Update:Â My slides are here.Â However, they’re not as effective without the demo.
What’s left to say? It seems everyone who participated in the SOA track, as a speaker or attendee, has already posted their thoughts. And others who could not attend have run with Stefan’s notes (go backwards from that link to see them all).
From my POV, it was a fantastic two days. All of the RESTians on the SOA track had excellent (if somewhat overlapping) presentations. The lone non-dyed-in-the-wool REST proponent, Sanjeeva, had aâ€”uhm, err, shall I sayâ€”provocative presentation. So lets talk about some of the other sessions I was able to attend. On the Ruby track Obie Fernandez gave a presentation on “Designing RESTful Rails Applications.” I knew most of what Obie had to say already, but still learned a thing or two, and also learned that there’s more to learn. Must peak into the routing code. It was a good talk nonetheless, especially if you were Rails proficient, but new to RESTful application design. James Cox also gave an informative talk (with examples!) of what’s new in Rails 2.0. And Jay Fields gave a wonderfully intriguing talk on using Ruby to build “Business Natural Languages.” That is, highly specialized, English-like DSLs that can be used by subject matter experts to implement business rules. This talk was not a “gee, wouldn’t it be nice” kinda thing either. He’s really built them. With great success.
Brian Zimmer, lead architect at Orbitz, gave a talk on the Architecture Track about growing Orbitz both from an infrastructure and design viewpoint as well as from a U.S.-centric to a globally-capable system. Brian was a good speaker, but I can’t say I learned much. Rule #1 seems to be, don’t code yourself into a corner with U.S.-centric assumptions. Rule #2 seems to be don’t architect yourself into a corner with bad design choices. Both true. Both hard. But what really moved this talk from “green” to “yellow” for me, was his discussion on caching. In order for Orbitz to not beat the crap out of their partner’s systems, they cache results for a period of time (presumably based on SLAs, since there’s no cache control info on the wire), but their original, home-grown, caching solution didn’t scale. Brian described this system via the metaphor of a block of mailboxes that you might see in a post office or apartment building that could only hold so much information and only for a specific partner. And my thought was, well, who the heck designed that? They resolved the problem by purchasing a commercial caching solution, but he wouldn’t say which one.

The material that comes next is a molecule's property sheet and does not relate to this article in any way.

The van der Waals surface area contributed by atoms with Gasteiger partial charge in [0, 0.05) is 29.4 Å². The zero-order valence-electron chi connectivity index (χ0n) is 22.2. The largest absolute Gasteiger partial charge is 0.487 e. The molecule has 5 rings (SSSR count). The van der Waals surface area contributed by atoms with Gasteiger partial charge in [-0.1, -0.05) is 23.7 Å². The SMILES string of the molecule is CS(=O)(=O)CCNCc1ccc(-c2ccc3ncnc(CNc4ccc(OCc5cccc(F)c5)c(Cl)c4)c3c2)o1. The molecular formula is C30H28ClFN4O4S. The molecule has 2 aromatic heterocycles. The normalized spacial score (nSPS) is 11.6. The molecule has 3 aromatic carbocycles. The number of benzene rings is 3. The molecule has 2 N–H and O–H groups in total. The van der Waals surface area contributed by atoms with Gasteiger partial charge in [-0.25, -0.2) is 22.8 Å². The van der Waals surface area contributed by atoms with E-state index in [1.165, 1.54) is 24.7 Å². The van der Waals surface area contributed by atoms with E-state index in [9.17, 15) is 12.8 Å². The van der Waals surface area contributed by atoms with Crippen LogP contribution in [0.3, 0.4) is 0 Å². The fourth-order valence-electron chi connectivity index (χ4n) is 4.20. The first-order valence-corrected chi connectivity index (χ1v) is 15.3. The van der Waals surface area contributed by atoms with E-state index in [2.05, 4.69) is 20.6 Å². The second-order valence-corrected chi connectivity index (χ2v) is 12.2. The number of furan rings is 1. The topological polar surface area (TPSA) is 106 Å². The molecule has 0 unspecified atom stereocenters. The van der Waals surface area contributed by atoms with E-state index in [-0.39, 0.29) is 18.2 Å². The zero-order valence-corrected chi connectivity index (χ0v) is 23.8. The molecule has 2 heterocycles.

James Noble presented Thursday’s keynote “The Lego Hypothesis.” With a somewhat over-the-top presentation style, James said the right thing: Google is our software repository, and developers reuse code snippets and libraries just as people have been saying we should — albeit, without being weighed down by issues like “correctness.”
I arrived late on Wednesday and so could only take in two sessions. The first had Chet Haase, Erik Meijer (LINQ), Charlie Nutter (JRuby), Joshua Bloch (large pieces of Java), and Rod Johnson (Spring) debating the future of Java. Everyone was (obviously) knowledgeable and pragmatic. They did not, however, all agree. I felt myself leaning towards Charlie’s answers which can be summed up as “it’s up to you, now.” I also managed to attend Wednesday’s closing presentation, “50 in 50,” delivered by the eminent Dr. Richard Gabriel; a bizarre, delightful, entertaining multimedia romp through the history of programming languages. My favorite? HQ9+.
That’s it. A wonderful conference made better by being able to meet many people face to face for the first time, including not only my fellow track speakers but Stu Charlton, Mike Herrick, Patrick Logan, and many others.